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Monday, August 22, 2016

Specific Definition of Fatigue in MS Proposed as Way to Advance Research


                                                                  
  

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August 18, 2016


Researchers from Colorado State University propose a new model of fatigue in multiple sclerosis (MS), designed to overcome the lack of a unified definition of fatigue that can be objectively tested using experimental approaches.

With this model, the authors behind the article, “Fatigue in Multiple Sclerosis: Misconceptions and Future Research Directions,” published in the journal Frontiers in Neurology, believe that research into the mechanisms of fatigue can be advanced, as well as treatments that might better address this symptom and possibly conquer it.

Fatigue affects up to 92% of people with MS and is often perceived as one of the disease’s most burdensome symptoms. But researchers know little about why and how it arises, and none of the current MS therapies treat it in a satisfying way.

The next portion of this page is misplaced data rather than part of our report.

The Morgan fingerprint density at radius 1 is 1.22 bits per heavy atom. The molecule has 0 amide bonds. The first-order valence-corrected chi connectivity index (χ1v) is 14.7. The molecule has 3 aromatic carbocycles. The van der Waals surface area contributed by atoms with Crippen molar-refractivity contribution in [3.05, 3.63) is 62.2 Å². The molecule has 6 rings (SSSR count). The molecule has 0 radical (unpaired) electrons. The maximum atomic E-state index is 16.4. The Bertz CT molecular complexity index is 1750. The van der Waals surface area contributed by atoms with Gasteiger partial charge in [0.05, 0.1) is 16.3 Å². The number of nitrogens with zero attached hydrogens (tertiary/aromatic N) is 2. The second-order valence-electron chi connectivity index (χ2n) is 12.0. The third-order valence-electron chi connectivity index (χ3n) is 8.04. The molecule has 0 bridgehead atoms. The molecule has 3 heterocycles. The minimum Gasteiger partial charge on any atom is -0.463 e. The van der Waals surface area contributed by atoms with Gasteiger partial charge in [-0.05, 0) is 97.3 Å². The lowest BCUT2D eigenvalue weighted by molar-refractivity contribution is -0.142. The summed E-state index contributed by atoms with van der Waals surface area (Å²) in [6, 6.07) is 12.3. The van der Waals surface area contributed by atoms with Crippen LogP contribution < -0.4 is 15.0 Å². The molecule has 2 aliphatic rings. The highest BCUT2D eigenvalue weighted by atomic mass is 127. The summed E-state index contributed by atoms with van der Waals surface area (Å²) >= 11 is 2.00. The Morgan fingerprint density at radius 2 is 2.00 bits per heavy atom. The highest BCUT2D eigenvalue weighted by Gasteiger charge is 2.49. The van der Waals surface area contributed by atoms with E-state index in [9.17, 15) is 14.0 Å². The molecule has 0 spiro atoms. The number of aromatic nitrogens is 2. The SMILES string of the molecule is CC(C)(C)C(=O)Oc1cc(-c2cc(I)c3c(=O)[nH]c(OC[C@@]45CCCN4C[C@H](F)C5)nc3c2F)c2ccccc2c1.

The authors of this “perspective article” believe that the lack of effective research is caused by an inadequate definition of fatigue, and propose the following model and definition: “Fatigue is the decrease in physical and/or mental performance that results from changes in central, psychological, and/or peripheral factors.”

Although everyone intuitively knows what fatigue is, the lack of rigid descriptions make it difficult for scientists studying it. One study exploring a particular drug’s effects might describe fatigue in one way and relate those effects to the description given, while other studies use different descriptions and measures of outcomes — making it impossible to compare results across studies.

“When compared to advances made in other domains of disease status and disability in [people with] MS, fatigue continues to lag behind. The lack of progress is largely due to the varying subjectivity in the definition and assessment of fatigue between research groups,” the authors said. “Our proposed theoretical model provides specific areas of objective fatigue assessment that can be applied in research and intervention settings.”

The new definition differs from how fatigue is commonly viewed in that it assumes that it cannot be tied to a particular bodily process, but rather is always influenced by many ‘factors.’ Central factors may be differences in brain neurotransmitters, inflammatory molecules, or brain metabolism; peripheral factors include muscle changes, such as the ability to contract or generate enough energy. Psychological factors can also impact fatigue, like perceived effort, a subjective sense of worsening performance over time, motivation, and cognitive impairment, the authors state.









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